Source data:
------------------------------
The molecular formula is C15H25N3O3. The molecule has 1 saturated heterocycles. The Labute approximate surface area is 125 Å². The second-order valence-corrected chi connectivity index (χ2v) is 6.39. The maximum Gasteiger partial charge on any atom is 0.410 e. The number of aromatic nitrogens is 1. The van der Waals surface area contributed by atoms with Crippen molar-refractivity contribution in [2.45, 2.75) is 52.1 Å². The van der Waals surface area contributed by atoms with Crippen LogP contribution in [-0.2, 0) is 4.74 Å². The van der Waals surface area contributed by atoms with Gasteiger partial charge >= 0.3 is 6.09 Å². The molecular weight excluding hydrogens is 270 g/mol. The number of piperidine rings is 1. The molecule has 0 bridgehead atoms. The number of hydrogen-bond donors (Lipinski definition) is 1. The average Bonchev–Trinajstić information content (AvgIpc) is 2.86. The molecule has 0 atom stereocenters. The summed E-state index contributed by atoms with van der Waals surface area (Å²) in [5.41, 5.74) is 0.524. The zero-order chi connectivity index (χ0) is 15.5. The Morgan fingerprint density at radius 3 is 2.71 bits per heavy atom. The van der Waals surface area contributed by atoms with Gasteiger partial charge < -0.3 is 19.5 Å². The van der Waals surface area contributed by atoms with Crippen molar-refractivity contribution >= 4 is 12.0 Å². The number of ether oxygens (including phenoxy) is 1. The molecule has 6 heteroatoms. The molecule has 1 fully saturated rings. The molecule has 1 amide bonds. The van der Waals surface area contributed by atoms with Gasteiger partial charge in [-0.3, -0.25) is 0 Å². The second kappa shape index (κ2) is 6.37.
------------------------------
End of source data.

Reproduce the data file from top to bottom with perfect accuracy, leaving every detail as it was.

The molecular formula is C15H25N3O3. The molecule has 1 saturated heterocycles. The Labute approximate surface area is 125 Å². The second-order valence-corrected chi connectivity index (χ2v) is 6.39. The maximum Gasteiger partial charge on any atom is 0.410 e. The number of aromatic nitrogens is 1. The van der Waals surface area contributed by atoms with Crippen molar-refractivity contribution in [2.45, 2.75) is 52.1 Å². The van der Waals surface area contributed by atoms with Crippen LogP contribution in [-0.2, 0) is 4.74 Å². The van der Waals surface area contributed by atoms with Gasteiger partial charge >= 0.3 is 6.09 Å². The molecular weight excluding hydrogens is 270 g/mol. The number of piperidine rings is 1. The molecule has 0 bridgehead atoms. The number of hydrogen-bond donors (Lipinski definition) is 1. The average Bonchev–Trinajstić information content (AvgIpc) is 2.86. The molecule has 0 atom stereocenters. The summed E-state index contributed by atoms with van der Waals surface area (Å²) in [5.41, 5.74) is 0.524. The zero-order chi connectivity index (χ0) is 15.5. The Morgan fingerprint density at radius 3 is 2.71 bits per heavy atom. The van der Waals surface area contributed by atoms with Gasteiger partial charge < -0.3 is 19.5 Å². The van der Waals surface area contributed by atoms with Crippen molar-refractivity contribution >= 4 is 12.0 Å². The number of ether oxygens (including phenoxy) is 1. The molecule has 6 heteroatoms. The molecule has 1 fully saturated rings. The molecule has 1 amide bonds. The van der Waals surface area contributed by atoms with Gasteiger partial charge in [-0.3, -0.25) is 0 Å². The second kappa shape index (κ2) is 6.37.